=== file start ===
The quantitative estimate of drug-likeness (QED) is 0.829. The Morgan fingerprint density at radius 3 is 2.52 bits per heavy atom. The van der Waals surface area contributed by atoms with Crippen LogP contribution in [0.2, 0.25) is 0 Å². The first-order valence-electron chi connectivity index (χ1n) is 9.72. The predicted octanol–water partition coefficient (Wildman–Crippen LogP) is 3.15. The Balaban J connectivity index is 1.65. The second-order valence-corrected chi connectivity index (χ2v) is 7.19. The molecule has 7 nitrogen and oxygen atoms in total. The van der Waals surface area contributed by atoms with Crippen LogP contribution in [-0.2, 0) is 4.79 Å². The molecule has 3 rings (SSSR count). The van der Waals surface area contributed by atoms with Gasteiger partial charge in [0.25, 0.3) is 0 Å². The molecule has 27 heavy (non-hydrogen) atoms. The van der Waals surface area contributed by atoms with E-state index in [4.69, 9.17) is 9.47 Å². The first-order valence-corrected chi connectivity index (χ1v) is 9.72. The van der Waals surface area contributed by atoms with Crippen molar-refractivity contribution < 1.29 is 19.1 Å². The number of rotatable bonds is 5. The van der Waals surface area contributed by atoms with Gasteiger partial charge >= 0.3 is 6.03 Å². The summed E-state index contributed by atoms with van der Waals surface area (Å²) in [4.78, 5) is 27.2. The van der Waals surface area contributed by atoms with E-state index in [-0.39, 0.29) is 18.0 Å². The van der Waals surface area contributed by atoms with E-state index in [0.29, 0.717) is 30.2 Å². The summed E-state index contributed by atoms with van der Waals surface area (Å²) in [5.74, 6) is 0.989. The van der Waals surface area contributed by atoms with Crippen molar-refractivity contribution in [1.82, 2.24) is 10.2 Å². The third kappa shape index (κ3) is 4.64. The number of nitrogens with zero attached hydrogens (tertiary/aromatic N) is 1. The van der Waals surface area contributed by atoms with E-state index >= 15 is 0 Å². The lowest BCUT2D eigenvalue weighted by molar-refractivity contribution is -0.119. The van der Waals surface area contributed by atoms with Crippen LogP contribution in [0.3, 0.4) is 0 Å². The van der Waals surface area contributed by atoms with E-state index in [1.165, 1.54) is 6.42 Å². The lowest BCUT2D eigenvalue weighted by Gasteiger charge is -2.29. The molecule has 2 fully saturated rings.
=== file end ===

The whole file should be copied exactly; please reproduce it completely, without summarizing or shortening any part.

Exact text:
The quantitative estimate of drug-likeness (QED) is 0.829. The Morgan fingerprint density at radius 3 is 2.52 bits per heavy atom. The van der Waals surface area contributed by atoms with Crippen LogP contribution in [0.2, 0.25) is 0 Å². The first-order valence-electron chi connectivity index (χ1n) is 9.72. The predicted octanol–water partition coefficient (Wildman–Crippen LogP) is 3.15. The Balaban J connectivity index is 1.65. The second-order valence-corrected chi connectivity index (χ2v) is 7.19. The molecule has 7 nitrogen and oxygen atoms in total. The van der Waals surface area contributed by atoms with Crippen LogP contribution in [-0.2, 0) is 4.79 Å². The molecule has 3 rings (SSSR count). The van der Waals surface area contributed by atoms with Gasteiger partial charge in [0.25, 0.3) is 0 Å². The molecule has 27 heavy (non-hydrogen) atoms. The van der Waals surface area contributed by atoms with E-state index in [4.69, 9.17) is 9.47 Å². The first-order valence-corrected chi connectivity index (χ1v) is 9.72. The van der Waals surface area contributed by atoms with Crippen molar-refractivity contribution < 1.29 is 19.1 Å². The number of rotatable bonds is 5. The van der Waals surface area contributed by atoms with Gasteiger partial charge >= 0.3 is 6.03 Å². The summed E-state index contributed by atoms with van der Waals surface area (Å²) in [4.78, 5) is 27.2. The van der Waals surface area contributed by atoms with E-state index in [-0.39, 0.29) is 18.0 Å². The van der Waals surface area contributed by atoms with E-state index in [0.29, 0.717) is 30.2 Å². The summed E-state index contributed by atoms with van der Waals surface area (Å²) in [5.74, 6) is 0.989. The van der Waals surface area contributed by atoms with Crippen molar-refractivity contribution in [1.82, 2.24) is 10.2 Å². The third kappa shape index (κ3) is 4.64. The number of nitrogens with zero attached hydrogens (tertiary/aromatic N) is 1. The van der Waals surface area contributed by atoms with E-state index >= 15 is 0 Å². The lowest BCUT2D eigenvalue weighted by molar-refractivity contribution is -0.119. The van der Waals surface area contributed by atoms with Crippen LogP contribution in [0.3, 0.4) is 0 Å². The van der Waals surface area contributed by atoms with E-state index in [1.165, 1.54) is 6.42 Å². The lowest BCUT2D eigenvalue weighted by Gasteiger charge is -2.29. The molecule has 2 fully saturated rings.